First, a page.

Many business owners are understandably wary of diluted ownership or committing themselves to an exit just to align with a new investor’s priorities. Consequently, they may be sceptical of equity finance, even if it would ultimately accelerate their growth trajectory.
We know these individuals have likely put their heart and soul - not to mention their own money - into the venture and understandably want a partner who buys into their vision. Many also want to reduce their risk or realise new opportunities, without compromising their control of the business. In these circumstances, purpose-led investment can sound particularly attractive.
This sort of purpose sounds great in theory but does not always stand up to closer scrutiny. In reality, these positive aims can be eroded by the cycles that dictate the funding practices of many equity investors. There is nothing malicious about this, instead it is the result of two opposing forces colliding, with the investor’s interests usually coming out on top.
There is another way, however. Minority investment offers founders a route to the finance they need, without having to compromise the soul of their business or become beholden to the funding cycle demands of their investor. This approach can also give business owners the confidence to go for bigger opportunities, but it does require genuine trust and understanding on both sides.
99% of Scotland’s private businesses are SMEs, so investors embracing personality, establishing a strong connection with founders, and giving a sense of long-term support is vital if these businesses are to reach their potential. Despite the pandemic and other market challenges, there is a lot of capital out there, but this abundance can also complicate the picture for entrepreneurs as they seek the right funding partner.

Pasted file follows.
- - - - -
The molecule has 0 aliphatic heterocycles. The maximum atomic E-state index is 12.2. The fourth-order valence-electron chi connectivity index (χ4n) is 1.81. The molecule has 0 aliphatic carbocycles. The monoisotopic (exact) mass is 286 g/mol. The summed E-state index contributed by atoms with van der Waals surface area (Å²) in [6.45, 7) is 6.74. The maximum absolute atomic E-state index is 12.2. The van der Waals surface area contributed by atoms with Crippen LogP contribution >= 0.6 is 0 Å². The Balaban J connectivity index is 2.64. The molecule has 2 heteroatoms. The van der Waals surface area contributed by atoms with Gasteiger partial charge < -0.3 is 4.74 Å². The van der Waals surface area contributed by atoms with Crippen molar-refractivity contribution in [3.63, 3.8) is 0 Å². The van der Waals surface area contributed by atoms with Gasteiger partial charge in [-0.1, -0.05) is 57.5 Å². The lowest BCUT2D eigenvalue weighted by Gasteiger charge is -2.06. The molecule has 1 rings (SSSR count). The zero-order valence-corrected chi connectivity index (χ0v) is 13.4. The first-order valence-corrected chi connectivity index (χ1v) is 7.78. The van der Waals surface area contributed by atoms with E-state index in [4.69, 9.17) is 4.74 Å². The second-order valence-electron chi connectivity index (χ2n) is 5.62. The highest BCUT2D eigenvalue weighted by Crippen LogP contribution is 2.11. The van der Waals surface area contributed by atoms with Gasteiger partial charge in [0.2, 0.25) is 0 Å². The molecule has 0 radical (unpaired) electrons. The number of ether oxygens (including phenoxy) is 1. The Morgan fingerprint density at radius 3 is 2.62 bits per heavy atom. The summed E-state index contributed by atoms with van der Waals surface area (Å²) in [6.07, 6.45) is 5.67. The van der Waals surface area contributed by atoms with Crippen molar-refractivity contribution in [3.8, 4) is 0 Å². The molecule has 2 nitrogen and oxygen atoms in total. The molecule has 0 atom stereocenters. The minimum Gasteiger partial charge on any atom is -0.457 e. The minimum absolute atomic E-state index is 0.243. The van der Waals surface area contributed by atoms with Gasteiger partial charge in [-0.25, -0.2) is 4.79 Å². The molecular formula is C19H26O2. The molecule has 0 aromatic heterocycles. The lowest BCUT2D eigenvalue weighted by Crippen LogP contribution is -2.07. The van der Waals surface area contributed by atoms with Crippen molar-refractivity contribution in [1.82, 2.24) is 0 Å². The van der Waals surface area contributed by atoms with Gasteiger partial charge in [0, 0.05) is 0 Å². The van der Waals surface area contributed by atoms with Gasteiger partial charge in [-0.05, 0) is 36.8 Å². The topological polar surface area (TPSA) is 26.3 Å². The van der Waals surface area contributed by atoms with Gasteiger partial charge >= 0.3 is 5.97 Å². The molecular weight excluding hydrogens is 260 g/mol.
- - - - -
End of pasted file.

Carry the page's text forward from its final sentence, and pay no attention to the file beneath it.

A lazy assumption would be that minority investment equates to insignificant amounts of capital being deployed. This couldn’t be further from the truth. BGF invested a record £60m in Scotland during 2021, underlining the funding of this type available for the right businesses. We want to be understood as a source of patient capital, investing off our own balance sheet to free us from the fund cycles mentioned previously. We seek to give portfolio companies time to develop their business and support them every step of the way.
While BGF makes investments on the assumption that entrepreneurs will work towards an exit, founders can work to the timelines that work best for them. We put a lot of effort into building relationships with founders both pre and post investment, and assisting with the appointment of non-executive directors is an additional element of our support that is often valued by partners.
Scottish entrepreneurs have faced significant recent headwinds, but these headlines shouldn’t distract from the incredible innovation that is going on all around the country. With the right support, there is a huge opportunity for Scottish businesses to lead the world in life sciences, the energy transition and e-commerce in 2022 and beyond but, without proper consideration, there is a similar risk of potentially great firms being crushed by investor indifference or impatience.
Paddy Graham, BGF Head of Scotland